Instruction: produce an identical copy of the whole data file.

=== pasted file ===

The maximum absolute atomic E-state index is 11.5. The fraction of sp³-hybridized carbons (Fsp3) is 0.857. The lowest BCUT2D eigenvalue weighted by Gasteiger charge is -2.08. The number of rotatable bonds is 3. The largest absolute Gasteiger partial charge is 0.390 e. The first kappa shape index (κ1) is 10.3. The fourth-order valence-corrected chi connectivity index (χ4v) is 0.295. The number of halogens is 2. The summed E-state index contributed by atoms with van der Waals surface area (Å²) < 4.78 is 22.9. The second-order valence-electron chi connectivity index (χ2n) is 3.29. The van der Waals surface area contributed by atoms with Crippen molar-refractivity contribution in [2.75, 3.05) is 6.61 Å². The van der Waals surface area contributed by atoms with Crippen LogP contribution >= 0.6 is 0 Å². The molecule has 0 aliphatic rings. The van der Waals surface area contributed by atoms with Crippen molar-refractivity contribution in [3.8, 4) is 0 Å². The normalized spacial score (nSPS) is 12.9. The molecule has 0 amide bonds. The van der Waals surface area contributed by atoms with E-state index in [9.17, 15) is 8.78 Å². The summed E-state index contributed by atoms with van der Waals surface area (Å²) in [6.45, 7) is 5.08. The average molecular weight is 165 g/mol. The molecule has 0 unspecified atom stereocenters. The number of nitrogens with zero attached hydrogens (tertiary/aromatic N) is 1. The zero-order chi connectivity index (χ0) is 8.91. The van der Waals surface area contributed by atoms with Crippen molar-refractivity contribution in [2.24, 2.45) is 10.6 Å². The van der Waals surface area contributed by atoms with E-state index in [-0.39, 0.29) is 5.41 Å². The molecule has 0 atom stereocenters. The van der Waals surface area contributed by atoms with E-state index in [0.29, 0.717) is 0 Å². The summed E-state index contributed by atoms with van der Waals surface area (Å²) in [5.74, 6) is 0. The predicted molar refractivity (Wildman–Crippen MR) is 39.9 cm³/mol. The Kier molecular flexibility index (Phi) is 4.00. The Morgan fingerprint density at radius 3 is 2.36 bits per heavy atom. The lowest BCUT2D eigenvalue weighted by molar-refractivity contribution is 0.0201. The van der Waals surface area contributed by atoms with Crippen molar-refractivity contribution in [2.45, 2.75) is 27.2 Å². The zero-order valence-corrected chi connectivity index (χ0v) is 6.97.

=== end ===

The maximum absolute atomic E-state index is 11.5. The fraction of sp³-hybridized carbons (Fsp3) is 0.857. The lowest BCUT2D eigenvalue weighted by Gasteiger charge is -2.08. The number of rotatable bonds is 3. The largest absolute Gasteiger partial charge is 0.390 e. The first kappa shape index (κ1) is 10.3. The fourth-order valence-corrected chi connectivity index (χ4v) is 0.295. The number of halogens is 2. The summed E-state index contributed by atoms with van der Waals surface area (Å²) < 4.78 is 22.9. The second-order valence-electron chi connectivity index (χ2n) is 3.29. The van der Waals surface area contributed by atoms with Crippen molar-refractivity contribution in [2.75, 3.05) is 6.61 Å². The van der Waals surface area contributed by atoms with Crippen LogP contribution >= 0.6 is 0 Å². The molecule has 0 aliphatic rings. The van der Waals surface area contributed by atoms with Crippen molar-refractivity contribution in [3.8, 4) is 0 Å². The normalized spacial score (nSPS) is 12.9. The molecule has 0 amide bonds. The van der Waals surface area contributed by atoms with E-state index in [9.17, 15) is 8.78 Å². The summed E-state index contributed by atoms with van der Waals surface area (Å²) in [6.45, 7) is 5.08. The average molecular weight is 165 g/mol. The molecule has 0 unspecified atom stereocenters. The number of nitrogens with zero attached hydrogens (tertiary/aromatic N) is 1. The zero-order chi connectivity index (χ0) is 8.91. The van der Waals surface area contributed by atoms with Crippen molar-refractivity contribution in [2.24, 2.45) is 10.6 Å². The van der Waals surface area contributed by atoms with E-state index in [-0.39, 0.29) is 5.41 Å². The molecule has 0 atom stereocenters. The van der Waals surface area contributed by atoms with E-state index in [0.29, 0.717) is 0 Å². The summed E-state index contributed by atoms with van der Waals surface area (Å²) in [5.74, 6) is 0. The predicted molar refractivity (Wildman–Crippen MR) is 39.9 cm³/mol. The Kier molecular flexibility index (Phi) is 4.00. The Morgan fingerprint density at radius 3 is 2.36 bits per heavy atom. The lowest BCUT2D eigenvalue weighted by molar-refractivity contribution is 0.0201. The van der Waals surface area contributed by atoms with Crippen molar-refractivity contribution in [2.45, 2.75) is 27.2 Å². The zero-order valence-corrected chi connectivity index (χ0v) is 6.97.